“Jesus is for Everyone”
Sermon by The Rev. Dr. Brett Cane, Parish of Central Saanich, British Columbia, January 3, 2016
Isaiah 60:1-6; Ephesians 3:1-12, Matthew 2:1-12
Heavenly Father, out of your love for the whole world, you sent us your Son, Jesus, to be our Saviour; help us now, by your Holy Spirit, to grasp the truth that Jesus is for everyone, and so embrace a global vision for your Kingdom, to the honour and glory of your name. Amen.
Sermon – Audio[audio:160103-Epiphany Sunday.mp3]
Today, we celebrate the Epiphany. The word means “unveiling” or “revealing.” It commemorates the first exposure of Jesus to the world at large through the visit of the Magi or Wise Men. The whole season of Epiphany, from now until the beginning of Lent, focuses on the mission of God to reach out to all nations through Christ. So today, the theme of this sermon is “Jesus is for everyone.” This is what the story of the Magi is all about.
The Story of the Magi
The story of the Wise Men, or Magi, is found in Matthew chapter 2. It tells us a lot about God’s plan for the whole world. We need to realize first that Matthew’s story of Jesus is the most Jewish Gospel of them all. It contains many Old Testament quotations and is very respectful of Jewish law and custom. On the whole, it appears to be an appeal and a defence of the Christian faith to the Jewish community. However, at the same time, there is a very strong element in the Gospel which pushes the faith out beyond its Jewish roots to a world-wide mission. As we pointed out two weeks ago, when Matthew gives the list of Jesus’ ancestors (in chapter one), he includes not only women (which was a great step forward for those times!) but those who were not Jewish; for instance, Rahab the Canaanite prostitute, and Ruth the Moabite grandmother of King David. God has not restricted his love to only one nation. Then in chapter 2, the Wise Men from the East are among the first people to come to see the baby Jesus. It is not the rich and famous of Jewish society who pay him homage, but foreigners.
So let’s take a look at the visit of the Magi. Who were these Wise Men? I will try out your knowledge of the Magi with this true and false quiz:
1. There were three wise men – true or false? False: we don’t know – we only presume there were three from the fact that there were three gifts mentioned.
2. Their names were Balthasar, Melchior and Caspar – true or false? False: these names come from an Armenian legend of the sixth century.
3. They arrived just after the shepherds at the stable – true or false? False: they came when the Holy Family had moved into a house (see verse 11) and it was obviously much later as Herod gave orders to kill all boys two years old or younger (verse 16) in accordance with the time he learned from the wise men.
4. They were kings – true or false? False: they were wise men or magi, who came from a special group of people within the Persian Empire. They belonged to a tribe of priests, much like the Levites who administered the Temple in Jewish religion. They were teachers and instructors to the Persian kings, men of holiness and wisdom and skilled in philosophy, medicine and natural science. They were also involved in astrology, which is frowned upon in the Bible. They did not have as clear a picture of what God was going to do as the Jews did – they needed to ask the Jewish priests and teachers of the law where Jesus was to be born and they were able to tell them from the Scriptures – in Bethlehem.
But it was these people, these foreigners with a questionable profession of astrology and a mongrel religious pedigree, who came searching for Jesus. The Jewish religious leaders and nobility of the day didn’t even bother to go and find out if there was anything to their story. But these men from another nation came seeking God’s Messiah and found him. This is the main thrust of the story. So, right from his birth, Jesus is shown to be God’s saviour for all nations, not just some select racial or religious group.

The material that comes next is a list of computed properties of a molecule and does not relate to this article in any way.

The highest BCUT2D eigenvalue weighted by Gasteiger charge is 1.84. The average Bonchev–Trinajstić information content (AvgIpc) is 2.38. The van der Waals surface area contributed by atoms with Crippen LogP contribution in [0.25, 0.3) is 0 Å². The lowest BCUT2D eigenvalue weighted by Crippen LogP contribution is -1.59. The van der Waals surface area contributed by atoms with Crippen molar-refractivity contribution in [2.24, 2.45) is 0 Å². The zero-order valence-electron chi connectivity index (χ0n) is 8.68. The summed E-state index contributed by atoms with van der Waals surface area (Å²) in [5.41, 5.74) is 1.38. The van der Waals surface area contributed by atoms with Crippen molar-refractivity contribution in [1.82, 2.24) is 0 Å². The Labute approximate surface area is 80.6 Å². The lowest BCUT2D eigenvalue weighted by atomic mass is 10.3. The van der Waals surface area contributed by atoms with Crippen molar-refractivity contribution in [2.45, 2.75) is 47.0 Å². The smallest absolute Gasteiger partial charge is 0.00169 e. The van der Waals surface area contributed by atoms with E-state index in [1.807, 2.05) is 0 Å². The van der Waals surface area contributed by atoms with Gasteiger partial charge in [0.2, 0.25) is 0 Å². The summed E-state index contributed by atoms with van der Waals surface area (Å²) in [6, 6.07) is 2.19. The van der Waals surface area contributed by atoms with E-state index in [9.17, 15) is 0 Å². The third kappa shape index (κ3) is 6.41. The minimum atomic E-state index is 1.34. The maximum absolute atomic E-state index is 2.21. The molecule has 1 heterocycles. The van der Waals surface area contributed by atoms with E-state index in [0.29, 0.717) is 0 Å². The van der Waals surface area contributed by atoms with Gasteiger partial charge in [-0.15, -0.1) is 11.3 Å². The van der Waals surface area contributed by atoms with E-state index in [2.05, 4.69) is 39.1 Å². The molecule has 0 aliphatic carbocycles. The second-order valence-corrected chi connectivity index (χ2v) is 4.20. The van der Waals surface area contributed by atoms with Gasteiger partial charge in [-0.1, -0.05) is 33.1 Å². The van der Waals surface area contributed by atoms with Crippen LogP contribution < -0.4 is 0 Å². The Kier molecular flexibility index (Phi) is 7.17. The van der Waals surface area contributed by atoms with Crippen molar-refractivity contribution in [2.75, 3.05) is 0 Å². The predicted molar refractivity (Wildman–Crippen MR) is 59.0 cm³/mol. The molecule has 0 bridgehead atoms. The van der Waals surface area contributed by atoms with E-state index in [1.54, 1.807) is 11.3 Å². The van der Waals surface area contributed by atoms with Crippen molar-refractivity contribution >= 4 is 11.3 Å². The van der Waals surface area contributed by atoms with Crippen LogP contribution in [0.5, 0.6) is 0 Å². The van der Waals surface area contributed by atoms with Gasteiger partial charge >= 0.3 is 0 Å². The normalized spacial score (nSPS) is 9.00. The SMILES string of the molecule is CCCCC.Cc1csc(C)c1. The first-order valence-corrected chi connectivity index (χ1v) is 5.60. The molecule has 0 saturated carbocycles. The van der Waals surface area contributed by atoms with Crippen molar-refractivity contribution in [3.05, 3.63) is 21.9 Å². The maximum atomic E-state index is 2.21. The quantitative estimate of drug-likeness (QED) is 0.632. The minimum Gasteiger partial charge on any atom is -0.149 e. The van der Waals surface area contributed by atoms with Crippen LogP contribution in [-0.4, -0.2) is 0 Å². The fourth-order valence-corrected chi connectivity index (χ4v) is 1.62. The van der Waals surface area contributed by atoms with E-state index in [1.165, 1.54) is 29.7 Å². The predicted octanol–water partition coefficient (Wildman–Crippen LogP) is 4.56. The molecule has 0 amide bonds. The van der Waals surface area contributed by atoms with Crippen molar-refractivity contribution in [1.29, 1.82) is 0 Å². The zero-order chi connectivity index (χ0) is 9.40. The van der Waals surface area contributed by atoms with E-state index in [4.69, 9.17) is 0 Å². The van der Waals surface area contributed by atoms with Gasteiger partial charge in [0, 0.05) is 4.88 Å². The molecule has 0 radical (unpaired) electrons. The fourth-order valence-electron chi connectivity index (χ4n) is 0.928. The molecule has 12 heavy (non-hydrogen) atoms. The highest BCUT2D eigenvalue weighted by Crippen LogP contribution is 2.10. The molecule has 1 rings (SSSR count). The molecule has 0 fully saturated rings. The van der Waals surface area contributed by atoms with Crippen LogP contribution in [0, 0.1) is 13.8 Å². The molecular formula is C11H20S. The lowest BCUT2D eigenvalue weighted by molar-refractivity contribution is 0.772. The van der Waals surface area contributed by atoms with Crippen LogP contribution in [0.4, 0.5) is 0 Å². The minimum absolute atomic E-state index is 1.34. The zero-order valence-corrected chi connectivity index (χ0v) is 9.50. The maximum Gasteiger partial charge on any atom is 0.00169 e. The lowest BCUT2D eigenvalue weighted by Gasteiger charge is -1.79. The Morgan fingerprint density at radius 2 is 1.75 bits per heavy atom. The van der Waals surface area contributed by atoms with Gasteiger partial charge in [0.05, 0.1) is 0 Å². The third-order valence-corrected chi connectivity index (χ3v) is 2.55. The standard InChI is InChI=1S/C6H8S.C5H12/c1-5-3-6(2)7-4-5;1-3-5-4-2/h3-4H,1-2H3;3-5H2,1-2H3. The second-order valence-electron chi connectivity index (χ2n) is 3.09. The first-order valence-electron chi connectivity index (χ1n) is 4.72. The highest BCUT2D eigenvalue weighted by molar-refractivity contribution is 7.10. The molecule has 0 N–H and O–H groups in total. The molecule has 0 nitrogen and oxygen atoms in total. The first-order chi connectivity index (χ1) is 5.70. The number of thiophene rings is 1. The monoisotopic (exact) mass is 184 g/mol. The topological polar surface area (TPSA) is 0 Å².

Many people, though, are somewhat resistant to this concept of reaching out to all nations. They raise objections.
1. What about other religions? The first objection is “what about other religions?” We are aware of other great religious traditions in the world. We ask “what right do we have to present to others a different faith?” We know that much missionary activity in the past was an importation of western culture and destroyed harmless or even beneficial local traditions. We see that there was much paternalism and exploitation.
We would do well to note these criticisms and take them to heart. There has been much done in the name of Christianity that was not good. But just because something is done badly doesn’t mean we jettison the thing itself. In our own culture just because evangelism can be turned into Hollywood-type extravaganzas complete with accompanying scandals and intrigue doesn’t mean that all sharing of the faith is wrong.
But then, what about the religions other nations have? There is much in the faith of others that we need to look at and listen to carefully. Not all other religions are totally evil and wrong. The Magi are a case in point. Some religions help us see the Bible more clearly – when I visited friends in Kenya some years ago I discovered that Kenyans find it easier to understand the Old Testament than we do because their tribal religion is closer to it than our experience. Another example is the fact that Islam abolished idolatry.
However, the Christian faith does claim to be unique, “I am the way, the truth, and the life – no one comes to the Father but by me,” Jesus said (John 14:6). It is not that Christians have got together, made up the rules as if in a club, and said “unless you abide by our rules, you can’t get to God.” It is God in Christ who has established this uniqueness: “God so loved the world that he gave his one and only Son, that whoever believes in him shall not perish but have eternal life” (John 3:16). If humanity has a problem of separation from God and needs rescuing, then it is God who has to bridge the gap. The Bible claims that bridge is Jesus, through his death and resurrection. Nothing else, no matter how noble, how worthwhile, can bridge that gap. If it were possible, then why did Christ have to die? If Jesus is not the One for all, then he is the One for none.